Never in our ancestors’ wildest dreams would they have believed that billions of microorganisms live inside the human body and that they are actually helpful! In fact, bacteria weren’t discovered until 1665 by Robert Hooke and Antoni van Leeuwenhoek and were not considered very important until another 200 years had passed. But, here in 2020, we are beginning to understand that having a healthy gut full of beneficial bacteria is vitally important.
Why is a healthy gut so important?
The gut microbiome assists with a variety of important functions including digestion, immunity, and even mood! Without these little helpers, fiber wouldn’t be digested and we’d miss out on the incredible benefits of it! Short Chain Fatty Acids, or SCFAs, feed the gut barrier that keeps invading organisms out of the blood and helps the body absorb nutrients. (1) Beneficial bacteria also help immunity, simply by taking space and resources away from harmful bacteria. Additionally, up to 90% of the body’s serotonin is made in the gut and even “communicates” with stomach lining nerves. (2)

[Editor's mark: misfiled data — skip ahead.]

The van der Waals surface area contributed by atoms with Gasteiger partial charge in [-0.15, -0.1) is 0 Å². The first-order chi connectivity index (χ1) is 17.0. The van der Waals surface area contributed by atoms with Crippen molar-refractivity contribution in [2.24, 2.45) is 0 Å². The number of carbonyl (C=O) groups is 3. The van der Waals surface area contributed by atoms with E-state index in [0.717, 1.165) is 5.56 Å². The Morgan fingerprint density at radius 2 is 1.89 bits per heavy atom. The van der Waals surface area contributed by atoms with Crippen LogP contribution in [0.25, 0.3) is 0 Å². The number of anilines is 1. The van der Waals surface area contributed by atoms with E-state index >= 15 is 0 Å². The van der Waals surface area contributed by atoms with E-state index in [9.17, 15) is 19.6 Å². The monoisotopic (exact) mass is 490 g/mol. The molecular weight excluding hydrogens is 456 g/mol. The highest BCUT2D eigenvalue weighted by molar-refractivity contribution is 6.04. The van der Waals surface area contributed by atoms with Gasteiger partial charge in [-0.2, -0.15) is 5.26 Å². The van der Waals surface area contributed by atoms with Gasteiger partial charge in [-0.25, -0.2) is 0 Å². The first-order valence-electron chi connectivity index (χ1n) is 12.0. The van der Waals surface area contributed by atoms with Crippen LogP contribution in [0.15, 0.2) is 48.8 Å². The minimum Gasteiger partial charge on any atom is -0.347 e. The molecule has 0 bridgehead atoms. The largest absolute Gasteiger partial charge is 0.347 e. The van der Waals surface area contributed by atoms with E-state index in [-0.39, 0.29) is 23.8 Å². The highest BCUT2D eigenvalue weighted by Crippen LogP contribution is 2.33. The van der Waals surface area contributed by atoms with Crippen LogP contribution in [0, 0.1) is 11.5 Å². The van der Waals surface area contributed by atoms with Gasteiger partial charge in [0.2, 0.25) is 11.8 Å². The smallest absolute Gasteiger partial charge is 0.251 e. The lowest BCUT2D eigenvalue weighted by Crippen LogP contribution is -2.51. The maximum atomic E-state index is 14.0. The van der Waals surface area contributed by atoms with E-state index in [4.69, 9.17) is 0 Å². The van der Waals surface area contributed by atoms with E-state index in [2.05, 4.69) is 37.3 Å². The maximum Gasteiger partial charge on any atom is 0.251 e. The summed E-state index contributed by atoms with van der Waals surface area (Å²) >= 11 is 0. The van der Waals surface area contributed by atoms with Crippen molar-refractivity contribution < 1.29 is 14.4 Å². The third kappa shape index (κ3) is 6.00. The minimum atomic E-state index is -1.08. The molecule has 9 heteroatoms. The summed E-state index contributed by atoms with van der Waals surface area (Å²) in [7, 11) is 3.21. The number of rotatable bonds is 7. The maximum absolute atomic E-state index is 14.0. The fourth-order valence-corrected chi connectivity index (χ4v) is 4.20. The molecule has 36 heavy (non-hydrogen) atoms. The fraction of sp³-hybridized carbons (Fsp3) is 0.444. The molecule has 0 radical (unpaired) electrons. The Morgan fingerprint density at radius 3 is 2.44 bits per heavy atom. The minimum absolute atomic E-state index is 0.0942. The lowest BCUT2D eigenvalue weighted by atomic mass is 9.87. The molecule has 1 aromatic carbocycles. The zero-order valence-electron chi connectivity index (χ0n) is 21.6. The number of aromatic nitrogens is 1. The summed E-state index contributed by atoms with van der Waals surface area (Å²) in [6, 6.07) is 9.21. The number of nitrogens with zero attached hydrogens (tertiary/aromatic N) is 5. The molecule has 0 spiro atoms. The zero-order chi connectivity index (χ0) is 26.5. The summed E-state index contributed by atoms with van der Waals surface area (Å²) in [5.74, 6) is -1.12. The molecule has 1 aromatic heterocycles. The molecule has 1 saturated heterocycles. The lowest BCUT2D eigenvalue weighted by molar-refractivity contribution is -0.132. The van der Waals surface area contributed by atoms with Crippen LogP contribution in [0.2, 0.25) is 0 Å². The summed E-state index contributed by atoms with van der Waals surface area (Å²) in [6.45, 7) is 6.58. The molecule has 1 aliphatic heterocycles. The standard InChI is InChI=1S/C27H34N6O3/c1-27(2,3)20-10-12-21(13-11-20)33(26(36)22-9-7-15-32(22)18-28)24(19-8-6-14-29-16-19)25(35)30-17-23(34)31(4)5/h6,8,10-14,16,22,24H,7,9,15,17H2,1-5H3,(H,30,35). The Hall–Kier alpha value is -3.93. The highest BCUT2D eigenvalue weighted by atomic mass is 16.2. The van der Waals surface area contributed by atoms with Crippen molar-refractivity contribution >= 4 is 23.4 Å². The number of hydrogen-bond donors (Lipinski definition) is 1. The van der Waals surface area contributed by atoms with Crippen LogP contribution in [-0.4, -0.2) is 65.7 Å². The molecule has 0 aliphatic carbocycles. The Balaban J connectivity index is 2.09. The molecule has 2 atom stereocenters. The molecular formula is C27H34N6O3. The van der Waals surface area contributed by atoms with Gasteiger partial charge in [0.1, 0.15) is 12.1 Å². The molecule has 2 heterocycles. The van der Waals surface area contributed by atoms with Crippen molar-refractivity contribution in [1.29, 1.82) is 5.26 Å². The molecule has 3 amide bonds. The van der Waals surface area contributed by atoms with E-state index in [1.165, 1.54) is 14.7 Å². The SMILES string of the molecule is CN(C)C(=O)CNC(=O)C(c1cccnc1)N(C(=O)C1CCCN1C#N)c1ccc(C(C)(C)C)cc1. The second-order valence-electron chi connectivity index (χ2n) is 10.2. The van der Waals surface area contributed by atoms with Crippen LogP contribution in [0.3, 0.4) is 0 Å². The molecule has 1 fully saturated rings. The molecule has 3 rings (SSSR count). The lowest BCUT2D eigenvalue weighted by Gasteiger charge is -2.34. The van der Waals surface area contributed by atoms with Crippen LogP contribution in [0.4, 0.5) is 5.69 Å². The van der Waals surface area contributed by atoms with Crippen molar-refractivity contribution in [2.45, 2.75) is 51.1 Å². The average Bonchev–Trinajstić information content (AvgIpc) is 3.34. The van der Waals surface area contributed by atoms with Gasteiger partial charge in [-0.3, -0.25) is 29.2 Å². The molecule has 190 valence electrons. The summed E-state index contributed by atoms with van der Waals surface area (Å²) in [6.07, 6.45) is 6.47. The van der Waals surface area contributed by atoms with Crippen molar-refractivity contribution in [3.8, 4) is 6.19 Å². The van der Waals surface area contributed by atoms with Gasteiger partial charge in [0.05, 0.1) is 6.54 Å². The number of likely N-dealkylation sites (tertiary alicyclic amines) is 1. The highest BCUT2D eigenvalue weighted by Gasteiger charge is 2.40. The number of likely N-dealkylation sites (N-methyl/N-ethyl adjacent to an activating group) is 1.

How can I develop a healthy gut ecosystem?
- Consume enough fiber: Humans need to consume soluble and insoluble fiber. Soluble fibers are broken into SCFAs, which also help decrease inflammation and make you feel fuller longer. Soluble fibers turn into a gel that slows digestion and helps regulate blood sugar levels. High fiber foods include fruit, vegetables, grains, and nuts.
- Drink enough water: Water flushes out bad bacteria and dead cells, making more room for the good. Without water providing this function to the gut, inflammation can occur and cause additional problems. (3)